Last Updated Feb 5, 2010 5:16 PM EST
The NFL has created an "official" hashtag, #SB44, and many other prominent players on the Big Game, such as Budweiser, have incorporated social into what they're doing. In the beer's case, it's through a Facebook page where people can vote on which ad they'd like to see. Coke is doing something pretty cool, by letting Facebook users get a sneak peek to one of their Super Bowl spots and donating $1 to Boys and Girls Clubs of America for each view, delivered via virtual Coke bottle gift. And that's just the beginning.
But in the midst of all the hype, what I really wonder, and can't predict before the game, is whether all of these efforts will have an effect on a couple of metrics that really matter: will more people watch the Super Bowl? And will there be more online views of the ads, making the huge Super Bowl ad investment more worthwhile?
The obvious answer, particularly to the latter question, would be yes -- but I'm not sure that's how this will map out.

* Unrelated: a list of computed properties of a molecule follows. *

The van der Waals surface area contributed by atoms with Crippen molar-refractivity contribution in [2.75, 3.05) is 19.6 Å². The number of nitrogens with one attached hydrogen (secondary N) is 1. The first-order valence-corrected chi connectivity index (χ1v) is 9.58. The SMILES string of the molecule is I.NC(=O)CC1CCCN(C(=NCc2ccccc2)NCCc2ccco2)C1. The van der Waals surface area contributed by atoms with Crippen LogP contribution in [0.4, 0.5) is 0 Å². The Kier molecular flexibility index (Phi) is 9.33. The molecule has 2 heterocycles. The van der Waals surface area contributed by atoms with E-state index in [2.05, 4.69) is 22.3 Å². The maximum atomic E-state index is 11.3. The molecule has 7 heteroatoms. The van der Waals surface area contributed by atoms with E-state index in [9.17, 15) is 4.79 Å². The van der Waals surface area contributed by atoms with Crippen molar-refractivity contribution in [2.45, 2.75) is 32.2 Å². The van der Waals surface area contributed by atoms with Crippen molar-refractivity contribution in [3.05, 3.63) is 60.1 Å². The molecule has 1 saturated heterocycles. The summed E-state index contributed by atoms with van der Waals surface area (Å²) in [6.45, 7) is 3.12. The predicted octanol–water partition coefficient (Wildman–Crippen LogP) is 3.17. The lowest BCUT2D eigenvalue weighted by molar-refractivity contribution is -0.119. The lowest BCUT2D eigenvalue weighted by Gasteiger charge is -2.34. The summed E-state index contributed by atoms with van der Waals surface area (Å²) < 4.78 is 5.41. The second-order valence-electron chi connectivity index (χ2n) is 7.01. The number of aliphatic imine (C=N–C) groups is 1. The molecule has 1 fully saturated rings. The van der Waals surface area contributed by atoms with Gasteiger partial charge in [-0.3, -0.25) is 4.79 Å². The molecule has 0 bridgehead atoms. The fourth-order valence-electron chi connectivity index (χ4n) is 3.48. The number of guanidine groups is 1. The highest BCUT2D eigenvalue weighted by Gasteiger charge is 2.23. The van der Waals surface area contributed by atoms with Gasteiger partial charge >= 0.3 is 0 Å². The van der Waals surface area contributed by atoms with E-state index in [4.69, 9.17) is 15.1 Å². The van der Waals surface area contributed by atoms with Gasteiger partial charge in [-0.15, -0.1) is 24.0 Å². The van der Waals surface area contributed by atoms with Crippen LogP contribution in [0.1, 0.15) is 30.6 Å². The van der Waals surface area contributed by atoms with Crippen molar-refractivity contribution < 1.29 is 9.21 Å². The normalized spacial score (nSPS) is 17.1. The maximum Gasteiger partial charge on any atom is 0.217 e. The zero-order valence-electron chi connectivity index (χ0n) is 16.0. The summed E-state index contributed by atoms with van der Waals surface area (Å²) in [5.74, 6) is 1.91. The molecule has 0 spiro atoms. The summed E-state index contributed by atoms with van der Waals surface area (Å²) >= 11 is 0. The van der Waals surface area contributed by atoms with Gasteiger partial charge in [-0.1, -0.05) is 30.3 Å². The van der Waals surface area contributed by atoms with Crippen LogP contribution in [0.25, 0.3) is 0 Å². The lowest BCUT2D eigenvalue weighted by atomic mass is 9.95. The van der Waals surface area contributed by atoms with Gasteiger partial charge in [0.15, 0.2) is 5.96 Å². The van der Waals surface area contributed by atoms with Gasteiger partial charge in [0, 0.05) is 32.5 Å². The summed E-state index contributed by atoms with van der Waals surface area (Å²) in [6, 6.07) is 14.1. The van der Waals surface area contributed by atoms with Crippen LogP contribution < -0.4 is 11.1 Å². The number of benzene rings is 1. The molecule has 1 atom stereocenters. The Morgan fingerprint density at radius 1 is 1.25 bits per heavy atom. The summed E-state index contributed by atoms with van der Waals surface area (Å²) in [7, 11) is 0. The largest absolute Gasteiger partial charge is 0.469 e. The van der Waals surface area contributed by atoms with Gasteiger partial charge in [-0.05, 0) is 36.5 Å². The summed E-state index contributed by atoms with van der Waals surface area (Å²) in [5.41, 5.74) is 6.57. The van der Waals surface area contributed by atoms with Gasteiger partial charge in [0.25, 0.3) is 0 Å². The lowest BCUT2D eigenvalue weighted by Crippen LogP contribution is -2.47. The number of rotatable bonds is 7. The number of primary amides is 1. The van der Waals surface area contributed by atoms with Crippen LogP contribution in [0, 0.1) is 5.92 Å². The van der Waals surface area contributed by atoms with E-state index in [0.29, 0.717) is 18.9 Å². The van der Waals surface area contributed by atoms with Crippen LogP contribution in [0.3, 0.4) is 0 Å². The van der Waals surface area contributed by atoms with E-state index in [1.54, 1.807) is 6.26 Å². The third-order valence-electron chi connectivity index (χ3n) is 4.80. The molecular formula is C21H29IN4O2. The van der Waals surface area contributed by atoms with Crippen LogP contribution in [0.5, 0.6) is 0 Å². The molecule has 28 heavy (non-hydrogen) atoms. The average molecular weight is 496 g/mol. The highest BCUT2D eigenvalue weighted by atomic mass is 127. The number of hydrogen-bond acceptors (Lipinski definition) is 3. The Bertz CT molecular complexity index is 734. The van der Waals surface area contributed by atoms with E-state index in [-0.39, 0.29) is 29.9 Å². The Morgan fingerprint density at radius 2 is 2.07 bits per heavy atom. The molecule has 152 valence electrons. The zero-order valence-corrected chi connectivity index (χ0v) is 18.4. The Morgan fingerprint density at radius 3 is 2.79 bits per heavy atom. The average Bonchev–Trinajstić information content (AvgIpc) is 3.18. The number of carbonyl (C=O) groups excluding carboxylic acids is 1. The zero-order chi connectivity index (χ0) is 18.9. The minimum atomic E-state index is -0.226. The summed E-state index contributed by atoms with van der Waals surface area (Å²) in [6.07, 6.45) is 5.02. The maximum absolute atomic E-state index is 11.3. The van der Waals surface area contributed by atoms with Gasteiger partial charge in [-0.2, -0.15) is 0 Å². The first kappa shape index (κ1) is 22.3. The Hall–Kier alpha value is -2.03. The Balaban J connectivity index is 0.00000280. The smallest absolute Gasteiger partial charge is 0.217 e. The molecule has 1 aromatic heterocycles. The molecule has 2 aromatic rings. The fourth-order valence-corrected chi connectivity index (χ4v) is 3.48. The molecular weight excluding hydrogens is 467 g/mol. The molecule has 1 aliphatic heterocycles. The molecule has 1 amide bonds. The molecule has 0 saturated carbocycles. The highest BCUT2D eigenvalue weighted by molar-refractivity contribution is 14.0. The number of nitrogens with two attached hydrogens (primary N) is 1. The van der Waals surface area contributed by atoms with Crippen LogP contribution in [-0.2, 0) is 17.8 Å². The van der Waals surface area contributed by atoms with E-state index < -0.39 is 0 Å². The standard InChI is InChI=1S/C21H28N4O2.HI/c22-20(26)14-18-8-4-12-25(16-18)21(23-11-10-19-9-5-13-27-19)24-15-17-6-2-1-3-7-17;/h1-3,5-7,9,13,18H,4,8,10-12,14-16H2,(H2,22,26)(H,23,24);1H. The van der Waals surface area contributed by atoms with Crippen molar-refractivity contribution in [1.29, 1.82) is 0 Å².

The reason is that Super Bowl ads are a different beast than most other things that vie for our attention in the social-media sphere. You could argue that they were the first viral online media. I remember roughly five years ago when AOL became the first online platform to allow consumers to access every Super Bowl ad. The idea was dreamt up by former AOL marketing exec Len Short, who, as a former ad guy, understood like a lot of online media people didn't, the powerful traffic streaming those ads could bring. (Short left AOL in the wake of the infamous "wardrobe malfunction," but that's another story.)
Now streams of Super Bowl ads are a commodity. At this point, maybe dozens of sites, from Hulu to Yahoo, will carry the ads. Other socially-themed parts of Super Bowl hype have also been commoditized. Time was when USA Today was the definitive arbiter of Super Bowl ad popularity (full disclosure: my husband used to conduct and write about the AdMeter for USA Today). Now, everyone does that, too. That isn't new. This has been the case for the last several years.
The point is that even as this Super Bowl becomes perhaps the first to use social media tools so adeptly, much of the socialization of the Super Bowl has already happened, on more primitive platforms. It's truly great when companies, such as Coca-Cola, manage to tweak the social hype in such a way as to do something good with it, but as a meme the social Super Bowl is pretty much played out already.
Previous coverage of Super Bowl XLIV at BNET Media: